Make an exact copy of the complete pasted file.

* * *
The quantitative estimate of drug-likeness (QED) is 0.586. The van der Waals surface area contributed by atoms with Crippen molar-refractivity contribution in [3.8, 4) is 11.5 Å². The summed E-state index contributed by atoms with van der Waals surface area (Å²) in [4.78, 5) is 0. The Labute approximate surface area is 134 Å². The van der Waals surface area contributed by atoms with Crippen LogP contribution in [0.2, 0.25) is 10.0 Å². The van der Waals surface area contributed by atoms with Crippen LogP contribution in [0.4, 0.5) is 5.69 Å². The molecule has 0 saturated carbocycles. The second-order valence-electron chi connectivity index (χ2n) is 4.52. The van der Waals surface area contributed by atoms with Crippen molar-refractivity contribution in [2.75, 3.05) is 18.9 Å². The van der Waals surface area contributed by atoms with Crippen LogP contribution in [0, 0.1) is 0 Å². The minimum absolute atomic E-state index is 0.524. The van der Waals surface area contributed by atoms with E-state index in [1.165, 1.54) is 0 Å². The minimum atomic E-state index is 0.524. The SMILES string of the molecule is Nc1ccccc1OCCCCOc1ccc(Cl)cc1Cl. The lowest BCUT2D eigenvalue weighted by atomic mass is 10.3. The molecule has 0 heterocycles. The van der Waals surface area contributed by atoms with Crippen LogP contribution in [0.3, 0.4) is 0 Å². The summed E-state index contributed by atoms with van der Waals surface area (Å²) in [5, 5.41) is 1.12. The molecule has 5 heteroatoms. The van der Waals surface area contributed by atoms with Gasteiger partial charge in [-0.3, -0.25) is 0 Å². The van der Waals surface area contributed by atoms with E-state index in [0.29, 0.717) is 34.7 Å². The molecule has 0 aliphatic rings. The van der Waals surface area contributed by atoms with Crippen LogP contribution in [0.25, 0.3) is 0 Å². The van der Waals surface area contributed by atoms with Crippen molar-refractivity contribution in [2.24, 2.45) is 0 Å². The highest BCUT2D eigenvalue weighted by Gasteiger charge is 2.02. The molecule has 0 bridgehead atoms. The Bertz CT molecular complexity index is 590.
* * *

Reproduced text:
The quantitative estimate of drug-likeness (QED) is 0.586. The van der Waals surface area contributed by atoms with Crippen molar-refractivity contribution in [3.8, 4) is 11.5 Å². The summed E-state index contributed by atoms with van der Waals surface area (Å²) in [4.78, 5) is 0. The Labute approximate surface area is 134 Å². The van der Waals surface area contributed by atoms with Crippen LogP contribution in [0.2, 0.25) is 10.0 Å². The van der Waals surface area contributed by atoms with Crippen LogP contribution in [0.4, 0.5) is 5.69 Å². The molecule has 0 saturated carbocycles. The second-order valence-electron chi connectivity index (χ2n) is 4.52. The van der Waals surface area contributed by atoms with Crippen molar-refractivity contribution in [2.75, 3.05) is 18.9 Å². The van der Waals surface area contributed by atoms with Crippen LogP contribution in [0, 0.1) is 0 Å². The minimum absolute atomic E-state index is 0.524. The van der Waals surface area contributed by atoms with E-state index in [1.165, 1.54) is 0 Å². The minimum atomic E-state index is 0.524. The SMILES string of the molecule is Nc1ccccc1OCCCCOc1ccc(Cl)cc1Cl. The lowest BCUT2D eigenvalue weighted by atomic mass is 10.3. The molecule has 0 heterocycles. The van der Waals surface area contributed by atoms with Crippen LogP contribution in [0.3, 0.4) is 0 Å². The summed E-state index contributed by atoms with van der Waals surface area (Å²) in [5, 5.41) is 1.12. The molecule has 5 heteroatoms. The van der Waals surface area contributed by atoms with Gasteiger partial charge in [-0.3, -0.25) is 0 Å². The van der Waals surface area contributed by atoms with E-state index in [0.29, 0.717) is 34.7 Å². The molecule has 0 aliphatic rings. The van der Waals surface area contributed by atoms with Crippen LogP contribution in [0.25, 0.3) is 0 Å². The van der Waals surface area contributed by atoms with Crippen molar-refractivity contribution in [2.24, 2.45) is 0 Å². The highest BCUT2D eigenvalue weighted by Gasteiger charge is 2.02. The molecule has 0 bridgehead atoms. The Bertz CT molecular complexity index is 590.